Alec Caldwell has summarized Ontario's new WSIB rules in an article that you can read in 120 seconds. It might save you tens of thousands of dollars in fines for non-compliance. READ THIS NOW if you don't yet understand WSIB's new powers.
January 22, 2014 by Alec Caldwell
As I’m sure most of you in Ontario already know, effective January 1, any contractors or subcontractors who have not registered with the WSIB and who continue to work without a valid clearance certificate number may face serious penalties and fines. Generally, anyone who purchases construction services or hires contractors without confirming the contractor has a valid clearance certificate number may also be subject to both penalties and fines.
More specifically, failure to comply with these new requirements may result in the person being prosecuted under the Provincial Offenses Act. A person being convicted can receive a fine not exceeding $25,000 or imprisonment not exceeding six months or both. A corporation is liable to a fine not exceeding $100,000 upon conviction for each offense. In addition, Section 141 of the Act provides that the person who directly retains the contractor or subcontractor who fails to pay WSIB premiums or who has outstanding amounts owing, may be deemed to be liable.
“Construction” refers to any of the business activities listed in Class G in the WSIB Employer Classification Manual. These include: Electrical and Incidental Construction Services, Mechanical and Sheet Metal Work, Inside Finishing, Industrial, Commercial, and Institutional Construction, Roofing, Form Work and Demolition, Home building, Siding and Outside Finishing and others. Any unregistered business will need to pay back premiums.
Home Renovators Exemption:
Occupants of private residences (and their family members) who hire contractors to do home renovation work are not required to get a clearance number. A contractor will qualify for the home renovation exemption and will not be required to have WSIB coverage for himself ONLY this contractor performs exclusively home renovation work 100 per cent of the time. However, if the business employs workers, it must register with the WSIB and have coverage for its workers or sub contractors.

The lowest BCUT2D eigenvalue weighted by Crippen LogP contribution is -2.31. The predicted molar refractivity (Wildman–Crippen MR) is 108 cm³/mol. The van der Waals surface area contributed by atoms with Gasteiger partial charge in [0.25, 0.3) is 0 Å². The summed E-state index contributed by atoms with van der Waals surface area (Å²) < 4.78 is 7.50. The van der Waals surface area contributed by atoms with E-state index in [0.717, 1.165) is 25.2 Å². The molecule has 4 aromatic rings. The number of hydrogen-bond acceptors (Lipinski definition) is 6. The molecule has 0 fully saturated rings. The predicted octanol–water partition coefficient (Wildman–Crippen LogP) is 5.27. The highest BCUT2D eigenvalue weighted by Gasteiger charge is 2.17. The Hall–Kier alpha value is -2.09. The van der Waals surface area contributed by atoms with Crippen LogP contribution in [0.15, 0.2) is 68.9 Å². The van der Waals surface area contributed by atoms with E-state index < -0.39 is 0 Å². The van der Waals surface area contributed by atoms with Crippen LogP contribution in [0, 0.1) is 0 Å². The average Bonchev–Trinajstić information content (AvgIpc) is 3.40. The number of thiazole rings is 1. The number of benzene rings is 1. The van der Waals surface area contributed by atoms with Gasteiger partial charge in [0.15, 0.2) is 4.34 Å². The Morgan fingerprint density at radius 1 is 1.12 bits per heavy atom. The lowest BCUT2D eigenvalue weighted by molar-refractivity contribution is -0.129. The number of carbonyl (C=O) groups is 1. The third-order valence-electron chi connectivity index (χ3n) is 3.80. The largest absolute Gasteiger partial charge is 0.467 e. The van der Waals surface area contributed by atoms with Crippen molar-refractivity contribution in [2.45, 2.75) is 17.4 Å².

And if at a private residence, this sole contractor is asked to complete a basement for commercial works, like an at-home hairdressing salon or an at-home insurance office, and is paid by company cheque, this would be considered a commercial property and a loss of his personal WSIB exemption would occur.
If a property owner or a landlord (someone who owns the house but does not live in it) hires you to work on their residential property, this work is not considered exempt home renovation work under the Act. This loss of exemption applies to independent operators, sole proprietors, partners in a partnership or executive officers in a corporation.
Remember, our article is for general information purposes and is not intended as legal advice. Consult WSIB for your unique situation.
CARAHS is a non-profit association for renovators and home services providers. We offer education, information and benefits.
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